Boeing received ‘unnecessary’ contract boost for astronaut capsule, watchdog says

November 15, 2019

By Joey Roulette

WASHINGTON (Reuters) – Boeing’s multibillion dollar contract to build U.S. astronaut capsules received an “unnecessary” extension from NASA, a watchdog report said on Thursday, the latest management blunders in the agency’s program to restart domestic human spaceflight. NASA agreed to pay Boeing Co a $287 million premium for “additional flexibilities” to accelerate production of the company’s Starliner crew vehicle and avoid an 18-month gap in flights to the International Space Station. NASA’s inspector general called it an “unreasonable” boost to Boeing’s fixed-priced $4.2 billion dollar contract.

Instead, the inspector general said the space agency could have saved $144 million by making “simple changes” to Starliner’s planned launch schedule, including buying additional seats from Russia’s space agency, which the United States has been reliant on since the 2011 retirement of its space shuttle program. Boeing and Elon Musk’s SpaceX have received nearly $7 billion combined since 2014 from NASA to develop separate capsule systems designed to end U.S. reliance on Russia’s Soyuz rocket for astronaut flights to the International Space Station. The program has been set back years by testing mishaps at both providers.

NASA justified the additional funds to avoid a gap in space station operations. But SpaceX, the other provider, “was not provided an opportunity to propose a solution, even though the company previously offered shorter production lead times than Boeing,” the report said.NASA also justified the additional expense to ensure Boeing “continued as a second commercial crew provider,” the report said. Boeing was not immediately available for comment.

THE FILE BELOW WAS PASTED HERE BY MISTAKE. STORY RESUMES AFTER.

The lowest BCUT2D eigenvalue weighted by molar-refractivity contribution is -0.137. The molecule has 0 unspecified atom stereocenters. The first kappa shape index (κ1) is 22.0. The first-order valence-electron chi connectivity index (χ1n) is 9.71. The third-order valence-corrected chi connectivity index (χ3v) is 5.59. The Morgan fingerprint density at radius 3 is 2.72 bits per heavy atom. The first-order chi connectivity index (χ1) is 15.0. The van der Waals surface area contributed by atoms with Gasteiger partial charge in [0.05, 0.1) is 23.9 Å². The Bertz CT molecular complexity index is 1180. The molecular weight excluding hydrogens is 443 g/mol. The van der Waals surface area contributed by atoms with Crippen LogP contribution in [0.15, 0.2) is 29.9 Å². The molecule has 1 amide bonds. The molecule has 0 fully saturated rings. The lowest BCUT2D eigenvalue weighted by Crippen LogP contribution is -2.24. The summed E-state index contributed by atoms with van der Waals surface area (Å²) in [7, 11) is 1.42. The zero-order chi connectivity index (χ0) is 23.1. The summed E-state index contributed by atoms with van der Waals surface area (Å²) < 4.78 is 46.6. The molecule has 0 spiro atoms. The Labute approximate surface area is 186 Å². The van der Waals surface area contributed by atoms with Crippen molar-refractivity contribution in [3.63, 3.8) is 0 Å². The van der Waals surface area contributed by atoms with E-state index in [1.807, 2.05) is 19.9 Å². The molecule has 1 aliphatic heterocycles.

In a response to the inspector general’s report, NASA “strongly” disagreed with the report’s findings that it overpaid Boeing, though it did agree the “complex and extensive” negotiations with the aerospace company could have resulted in a lower price. “However, this is an opinion, three years after the fact and there is no evidence to support the conclusion that Boeing would have agreed to lower prices,” the agency said in a letter to the inspector general.

The report comes as Boeing faces scrutiny over its management of NASA’s Space Launch System — a massive rocket whose development has been beset with delays and billions of dollars in cost overruns. It has also faced harsh criticism from U.S. lawmakers over its best-selling 737 MAX aircraft, which was grounded after two deadly crashes in five months killed 346 people.

(Reporting by Joey Roulette; editing by Bill Tarrant)

Browns waive WR Callaway amid suspension report

November 15, 2019

The Cleveland Browns waived wide receiver Antonio Callaway on Thursday, four days after he was benched, and shortly before NFL Network reported he is facing a 10-game suspension.

Callaway was a late scratch for the Browns’ 19-16 home victory over the Buffalo Bills on Sunday, for what multiple outlets reported was a late arrival to the game. His replacement, Rashard Higgins, caught the game-winning touchdown pass in the fourth quarter.

Not long after Callaway’s release Thursday, NFL Network reported the wideout is appealing a 10-game suspension for what would be his second violation of the league’s substance-abuse policy.

Per the report, the pending suspension was “not the only reason” Callaway was waived, but “it is an important factor.” The report also said Callaway had an appeal hearing within the last week, with Callaway contending a “tainted CBD product” was involved.

Head coach Freddie Kitchens told reporters on a conference call Monday that Callaway’s benching would be only for one game. The coach added, “I don’t know if he got the message or not, but I’m not wavering.”

Callaway, 22, was a fourth-round pick in the draft last year, after the Browns traded up to get him. Most considered him a first-round talent, but legal issues and his dismissal from the team at Florida damaged his draft status.

In August of 2018, four months after he was drafted, Callaway was cited for marijuana possession and driving with a suspended license, charges that were dropped in February.

Callaway played in all 16 games as a rookie and totaled 43 catches for 586 yards and five touchdowns in 16 games (11 starts as a rookie). But he was suspended four games under the substance-abuse policy — stemming from the 2018 citation — to start this season.